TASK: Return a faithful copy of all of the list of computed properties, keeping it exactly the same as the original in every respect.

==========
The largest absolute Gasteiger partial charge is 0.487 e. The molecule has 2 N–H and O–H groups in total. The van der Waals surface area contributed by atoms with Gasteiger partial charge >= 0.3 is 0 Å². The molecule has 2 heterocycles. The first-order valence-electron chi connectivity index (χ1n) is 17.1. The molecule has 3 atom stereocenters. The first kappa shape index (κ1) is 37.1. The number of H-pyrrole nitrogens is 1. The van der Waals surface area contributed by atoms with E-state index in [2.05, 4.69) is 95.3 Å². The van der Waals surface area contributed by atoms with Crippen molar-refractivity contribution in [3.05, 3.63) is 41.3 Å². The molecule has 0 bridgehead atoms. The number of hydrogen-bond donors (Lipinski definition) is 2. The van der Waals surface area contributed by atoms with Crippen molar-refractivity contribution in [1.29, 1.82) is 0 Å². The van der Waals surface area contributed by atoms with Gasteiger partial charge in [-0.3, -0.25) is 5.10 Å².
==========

The largest absolute Gasteiger partial charge is 0.487 e. The molecule has 2 N–H and O–H groups in total. The van der Waals surface area contributed by atoms with Gasteiger partial charge >= 0.3 is 0 Å². The molecule has 2 heterocycles. The first-order valence-electron chi connectivity index (χ1n) is 17.1. The molecule has 3 atom stereocenters. The first kappa shape index (κ1) is 37.1. The number of H-pyrrole nitrogens is 1. The van der Waals surface area contributed by atoms with E-state index in [2.05, 4.69) is 95.3 Å². The van der Waals surface area contributed by atoms with Crippen molar-refractivity contribution in [3.05, 3.63) is 41.3 Å². The molecule has 0 bridgehead atoms. The number of hydrogen-bond donors (Lipinski definition) is 2. The van der Waals surface area contributed by atoms with Crippen molar-refractivity contribution in [1.29, 1.82) is 0 Å². The van der Waals surface area contributed by atoms with Gasteiger partial charge in [-0.3, -0.25) is 5.10 Å².